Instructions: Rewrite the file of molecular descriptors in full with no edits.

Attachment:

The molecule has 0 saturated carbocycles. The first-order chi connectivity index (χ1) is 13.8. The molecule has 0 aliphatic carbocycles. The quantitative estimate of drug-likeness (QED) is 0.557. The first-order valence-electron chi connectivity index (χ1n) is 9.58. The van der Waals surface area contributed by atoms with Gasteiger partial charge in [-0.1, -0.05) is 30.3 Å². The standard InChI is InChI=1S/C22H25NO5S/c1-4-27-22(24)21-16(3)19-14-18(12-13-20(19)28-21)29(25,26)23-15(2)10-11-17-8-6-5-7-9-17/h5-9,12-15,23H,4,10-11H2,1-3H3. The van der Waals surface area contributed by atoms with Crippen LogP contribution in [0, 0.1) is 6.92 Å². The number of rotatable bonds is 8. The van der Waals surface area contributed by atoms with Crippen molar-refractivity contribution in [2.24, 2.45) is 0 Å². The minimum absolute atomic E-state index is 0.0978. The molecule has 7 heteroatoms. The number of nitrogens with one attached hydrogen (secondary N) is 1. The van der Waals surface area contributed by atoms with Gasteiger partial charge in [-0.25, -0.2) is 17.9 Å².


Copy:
The molecule has 0 saturated carbocycles. The first-order chi connectivity index (χ1) is 13.8. The molecule has 0 aliphatic carbocycles. The quantitative estimate of drug-likeness (QED) is 0.557. The first-order valence-electron chi connectivity index (χ1n) is 9.58. The van der Waals surface area contributed by atoms with Gasteiger partial charge in [-0.1, -0.05) is 30.3 Å². The standard InChI is InChI=1S/C22H25NO5S/c1-4-27-22(24)21-16(3)19-14-18(12-13-20(19)28-21)29(25,26)23-15(2)10-11-17-8-6-5-7-9-17/h5-9,12-15,23H,4,10-11H2,1-3H3. The van der Waals surface area contributed by atoms with Crippen LogP contribution in [0, 0.1) is 6.92 Å². The number of rotatable bonds is 8. The van der Waals surface area contributed by atoms with Crippen molar-refractivity contribution in [2.24, 2.45) is 0 Å². The minimum absolute atomic E-state index is 0.0978. The molecule has 7 heteroatoms. The number of nitrogens with one attached hydrogen (secondary N) is 1. The van der Waals surface area contributed by atoms with Gasteiger partial charge in [-0.25, -0.2) is 17.9 Å².